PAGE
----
Because PMI works exclusively with Pediatric practices from around the country, we have been a part of every imaginable practice valuation method being used. Based on our experience, we wanted to share our thoughts on how to best determine the value of your practice.
Most practices rely on their accountant to tell them the value of their practice. While helpful in some ways, this can be extremely dangerous. Most accountants primarily rely on the ""book value' (assets minus liabilities) along with the shareholder's total income and practice revenue stream to determine a figure. Such an approach is wrong on so many fronts. Adding to the confusion, I recently worked with a client that had 8 providers generating well over $4,000,000 in revenue each year and their lawyer said ""with all that money coming in, the practice is worth millions"". Guess what, he was wrong.
Gone are the old days where hospitals would hand over a blank check to acquire a practice.. Today ACO's are popping up but hampered by Stark regulations limiting what they can pay providers. In fact, there seems to be a growing trend across the country where hospitals are no longer employing Pediatricians since the revenue from such referrals does not justify the costs.The trick to a fair shareholder valuation formula is to keep it simple. Practice leaders need to be able to convey the framework in a simple manner when a physician is thinking about joining your practice. If the process takes more than a minute to explain, then it is more complicated than it needs to be.
The approach PMI takes to determine the value is to establish the added benefit of owning the practice instead of being employed. For example, if a shareholder makes $250,000 for a given year and an employed physician at the same practice makes $180,000, the added benefit for owning the practice is $70,000. Make sense?Much like the stock market, PMI's approach projects that value by a multiple of years. While Apple, Chevron and Microsoft stock prices may be based on the expected 10-15 years of earnings, PMI remains conservative with a multiple of 1-2.25 years projected earnings when valuing a medical practice. In the same example used above, the benefit of owning the practice is $70,000. Multiplying that times 1.5 years shows a value of $105,000. Seems pretty straight forward so far, right?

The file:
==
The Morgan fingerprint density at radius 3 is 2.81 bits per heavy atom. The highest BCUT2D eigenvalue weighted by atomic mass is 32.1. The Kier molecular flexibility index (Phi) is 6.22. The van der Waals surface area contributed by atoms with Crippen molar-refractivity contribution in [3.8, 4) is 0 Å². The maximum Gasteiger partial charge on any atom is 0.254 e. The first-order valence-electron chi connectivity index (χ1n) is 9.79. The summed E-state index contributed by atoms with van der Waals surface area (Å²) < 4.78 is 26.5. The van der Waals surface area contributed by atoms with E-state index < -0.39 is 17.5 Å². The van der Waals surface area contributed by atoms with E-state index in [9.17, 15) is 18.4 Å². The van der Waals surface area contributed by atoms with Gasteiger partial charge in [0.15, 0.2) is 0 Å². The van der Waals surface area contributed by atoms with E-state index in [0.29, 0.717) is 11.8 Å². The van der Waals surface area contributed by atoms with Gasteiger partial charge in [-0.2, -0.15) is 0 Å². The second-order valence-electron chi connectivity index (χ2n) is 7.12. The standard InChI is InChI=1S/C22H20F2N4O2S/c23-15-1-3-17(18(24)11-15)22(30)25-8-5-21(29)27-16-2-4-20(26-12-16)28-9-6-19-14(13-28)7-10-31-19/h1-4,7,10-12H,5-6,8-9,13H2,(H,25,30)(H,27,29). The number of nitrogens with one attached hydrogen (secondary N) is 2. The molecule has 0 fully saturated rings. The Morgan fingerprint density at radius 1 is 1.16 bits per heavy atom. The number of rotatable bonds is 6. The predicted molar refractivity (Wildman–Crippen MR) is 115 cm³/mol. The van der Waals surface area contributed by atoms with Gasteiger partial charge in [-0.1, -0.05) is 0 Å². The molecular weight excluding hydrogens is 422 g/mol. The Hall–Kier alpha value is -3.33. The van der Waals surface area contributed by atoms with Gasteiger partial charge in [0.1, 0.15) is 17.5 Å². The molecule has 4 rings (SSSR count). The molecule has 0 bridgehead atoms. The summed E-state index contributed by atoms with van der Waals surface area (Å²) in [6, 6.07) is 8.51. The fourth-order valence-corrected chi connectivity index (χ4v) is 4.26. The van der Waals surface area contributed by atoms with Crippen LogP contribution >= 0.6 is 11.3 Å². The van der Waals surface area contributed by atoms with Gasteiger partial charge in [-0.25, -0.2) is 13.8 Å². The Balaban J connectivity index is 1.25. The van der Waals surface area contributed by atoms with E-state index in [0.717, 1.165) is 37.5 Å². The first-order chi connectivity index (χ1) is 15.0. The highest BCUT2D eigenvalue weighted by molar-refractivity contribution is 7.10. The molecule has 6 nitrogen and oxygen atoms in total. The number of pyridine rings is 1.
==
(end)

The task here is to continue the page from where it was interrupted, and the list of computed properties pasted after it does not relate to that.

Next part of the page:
If the practice has more than one shareholder and one or more employed physicians, the process to determine the value is rather simple:
Determine the average of the shareholder earnings
Compare shareholder earnings with the average compensation for the employed physicians in your practice. If all physicians are shareholders, find regional or national averages for comparison. Then multiply the variance times the number of shareholders to determine the Valuation Basis.
Multiply the Valuation Basis times the number of years of projected earnings.
There are a variety of adjustments the formula that may need to be made including:
Taking average shareholder salary for previous 2 or 3 years.
Adjusting Average Shareholder Compensation for end of parity payments that expired December 31, 2014.
Adjusting Average Shareholder Compensation based on whether or not meaningful use monies have already been received.
Adjusting Average Shareholder Compensation based on whether or not the shareholders may have previously taken lower salaries to fund practice projects that are expected to generate additional earnings in the future.
Adjusting the Years of Projected Earnings or Average Shareholder Compensation to account for upcoming large capital expenditures.
Adjusting for a variety of nuances in the shareholder compensation formula.Other Shareholder Concerns
Be sure to check out our previously posted article about the Common Issues Overlooked In Shareholder Agreements. As with any process that involves money, there needs to be open dialogue on how to handle the six possible adjustments to the formula listed above.